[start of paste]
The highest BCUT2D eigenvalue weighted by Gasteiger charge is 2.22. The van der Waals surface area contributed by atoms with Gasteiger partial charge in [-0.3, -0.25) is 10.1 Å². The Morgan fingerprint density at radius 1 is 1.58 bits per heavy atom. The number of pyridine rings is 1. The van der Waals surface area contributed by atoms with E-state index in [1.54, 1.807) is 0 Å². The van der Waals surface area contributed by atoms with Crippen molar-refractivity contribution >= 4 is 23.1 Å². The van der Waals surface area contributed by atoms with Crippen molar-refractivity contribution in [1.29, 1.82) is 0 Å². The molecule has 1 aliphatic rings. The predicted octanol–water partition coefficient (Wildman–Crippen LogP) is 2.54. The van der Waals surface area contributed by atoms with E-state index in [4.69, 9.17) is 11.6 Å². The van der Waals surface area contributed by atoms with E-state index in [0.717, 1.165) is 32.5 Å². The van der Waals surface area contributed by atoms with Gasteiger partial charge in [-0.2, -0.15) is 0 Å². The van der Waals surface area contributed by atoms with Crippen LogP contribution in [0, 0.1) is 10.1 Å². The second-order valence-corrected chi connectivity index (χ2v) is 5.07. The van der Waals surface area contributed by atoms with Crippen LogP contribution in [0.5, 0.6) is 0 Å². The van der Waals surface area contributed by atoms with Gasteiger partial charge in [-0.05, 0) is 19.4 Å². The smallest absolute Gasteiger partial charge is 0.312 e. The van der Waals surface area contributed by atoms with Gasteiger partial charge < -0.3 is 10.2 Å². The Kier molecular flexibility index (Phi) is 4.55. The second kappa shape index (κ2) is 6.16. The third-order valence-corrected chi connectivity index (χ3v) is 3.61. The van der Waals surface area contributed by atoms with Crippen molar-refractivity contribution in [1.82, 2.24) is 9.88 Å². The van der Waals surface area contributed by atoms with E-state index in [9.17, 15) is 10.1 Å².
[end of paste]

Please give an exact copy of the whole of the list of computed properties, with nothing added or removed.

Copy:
The highest BCUT2D eigenvalue weighted by Gasteiger charge is 2.22. The van der Waals surface area contributed by atoms with Gasteiger partial charge in [-0.3, -0.25) is 10.1 Å². The Morgan fingerprint density at radius 1 is 1.58 bits per heavy atom. The number of pyridine rings is 1. The van der Waals surface area contributed by atoms with E-state index in [1.54, 1.807) is 0 Å². The van der Waals surface area contributed by atoms with Crippen molar-refractivity contribution >= 4 is 23.1 Å². The van der Waals surface area contributed by atoms with Crippen molar-refractivity contribution in [1.29, 1.82) is 0 Å². The molecule has 1 aliphatic rings. The predicted octanol–water partition coefficient (Wildman–Crippen LogP) is 2.54. The van der Waals surface area contributed by atoms with E-state index in [4.69, 9.17) is 11.6 Å². The van der Waals surface area contributed by atoms with E-state index in [0.717, 1.165) is 32.5 Å². The van der Waals surface area contributed by atoms with Gasteiger partial charge in [-0.2, -0.15) is 0 Å². The van der Waals surface area contributed by atoms with Crippen LogP contribution in [0, 0.1) is 10.1 Å². The second-order valence-corrected chi connectivity index (χ2v) is 5.07. The van der Waals surface area contributed by atoms with Crippen LogP contribution in [0.5, 0.6) is 0 Å². The van der Waals surface area contributed by atoms with Gasteiger partial charge in [-0.05, 0) is 19.4 Å². The smallest absolute Gasteiger partial charge is 0.312 e. The van der Waals surface area contributed by atoms with Gasteiger partial charge < -0.3 is 10.2 Å². The Kier molecular flexibility index (Phi) is 4.55. The second kappa shape index (κ2) is 6.16. The third-order valence-corrected chi connectivity index (χ3v) is 3.61. The van der Waals surface area contributed by atoms with Crippen molar-refractivity contribution in [1.82, 2.24) is 9.88 Å². The van der Waals surface area contributed by atoms with E-state index in [9.17, 15) is 10.1 Å².